We may take the mickey out of sport in these pages from time to time, ok … most of the time! However, it is undeniable that there is so much about ourselves, our mates and the world around us that we can absorb from stepping into a competitive environment in the sporting realm.

I have been fortunate enough to witness first-hand those lessons throughout the year with ‘the little soccer team that could’ – the kids school team I coach from a sporting minnow that went all the way to the State Finals. What they have acquired in terms of learning about sacrifice, persevering and trusting your mates cannot be replicated in a classroom.

Multiply that by 1,000+ and you have Clarke’s learning curve in one of the most responsible sporting positions in the country. Some would fade personally under that ‘burden’, with their personal form being adversely affected, along with strained relationships with teammates and the media.

Add to that a personal life that is skewed either to the obsessive end of the continuum with their sport, leaving little room for anything else, or a decadent lifestyle that takes ‘work hard, play hard’ to all-too familiar levels of decadence and we could characterise far too many of the sporting elite.

Soccer problem child Mario Ballotelli. Over mothered?!

and maybe a legend …

The book of James opens by telling the reader to consider it ‘pure joy’ when you face trials and testing, as your true character rises to the fore. Sorry to go all biblical on you, but there’s a reason why my son’s middle name honours those five phenomenal chapters. Clarke’s star shines brighter than ever as he relishes leading our national team for a sporting public whose insatiable hunger for success could be overwhelming.

Clarke swarmed by the media in a NZ airport after splitting with then-girlfriend Lara Bingle. Soon after, he scored a century … seriously.

His personal life as is balanced as it has ever been, shunning the cameras and acclaim for a private wedding that stunned all but his closest friends. Captain Double Tons has been calm under pressure, seemingly oblivious to the criticism, and relaxed and demonstrating sound perspective when things have gone his and the team’s way.

What that says about his character places who he is or isn’t dating, what’s on his wrist, his tattoos, advertisements or body shape firmly into the stratosphere of ‘distinctly unimportant’; politically correct for ‘who really gives a toss?!’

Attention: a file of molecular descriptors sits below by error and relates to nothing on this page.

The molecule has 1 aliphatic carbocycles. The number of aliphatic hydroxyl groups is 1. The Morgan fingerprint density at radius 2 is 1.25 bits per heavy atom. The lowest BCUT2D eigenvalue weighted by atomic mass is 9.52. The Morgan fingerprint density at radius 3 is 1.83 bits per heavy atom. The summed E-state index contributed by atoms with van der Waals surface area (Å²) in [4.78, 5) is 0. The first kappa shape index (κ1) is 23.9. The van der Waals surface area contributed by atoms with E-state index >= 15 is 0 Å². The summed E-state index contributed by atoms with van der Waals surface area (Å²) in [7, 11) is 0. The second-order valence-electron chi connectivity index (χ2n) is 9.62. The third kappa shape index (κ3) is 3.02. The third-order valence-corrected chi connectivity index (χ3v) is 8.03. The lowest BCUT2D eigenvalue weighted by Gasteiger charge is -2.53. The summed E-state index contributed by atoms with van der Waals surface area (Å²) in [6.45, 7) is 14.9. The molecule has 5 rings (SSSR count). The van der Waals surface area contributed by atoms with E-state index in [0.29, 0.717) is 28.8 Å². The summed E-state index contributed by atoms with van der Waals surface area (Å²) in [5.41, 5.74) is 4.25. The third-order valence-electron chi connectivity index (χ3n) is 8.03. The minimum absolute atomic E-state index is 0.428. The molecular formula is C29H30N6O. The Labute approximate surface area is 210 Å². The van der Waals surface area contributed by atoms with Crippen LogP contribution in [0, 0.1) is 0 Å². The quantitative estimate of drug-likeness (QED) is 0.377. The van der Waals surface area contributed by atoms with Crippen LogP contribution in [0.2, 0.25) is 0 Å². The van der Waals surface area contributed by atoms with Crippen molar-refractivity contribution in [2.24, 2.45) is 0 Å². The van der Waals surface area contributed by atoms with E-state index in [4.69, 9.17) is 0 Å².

The leadership hasn’t shunted his progress, it’s opened up the opportunity for him to become a legend. Leading a team through a sustained period of success while making this Bradmanesque amount of runs catapults him ahead of Border, Waugh, Ponting, Chappell and Harvey as our (second) best ever.

He’ll still need a few more of these 300s to reach the Don!

As for Sir Don, well, 99.96 is all you have to say.

Now, as for those who dare bring Tendulkar into the conversation…!


About petek8

Pete Evans has just finished going 12 months without watching any sport. The journey stemmed from a sense that the balance was out-of-whack with my time and my priorities. Everything seemed to revolve around creating enough time and space to fit in the last game, games, recap shows or space to surf the net for the latest numbers and analysis. The cycle never ends - one season leads into another, seasons overlap if you follow various sports and the media's insatiable appetite for a new 'story' means that even the greatest of achievements aren't heralded for more than 3 days. So I stepped away from the machine for awhile and intentionally engaging with the journey by writing about it.

2 responses »

  1. Warne the best bowler ever? What about whats his name, the Sri Lankan…..oh wait, he was a chucker!

  2. Wouldn’t an equally valid argument be that the Australian public are proned to accept an individual regardless of their character, if their sporting performance is exceptional?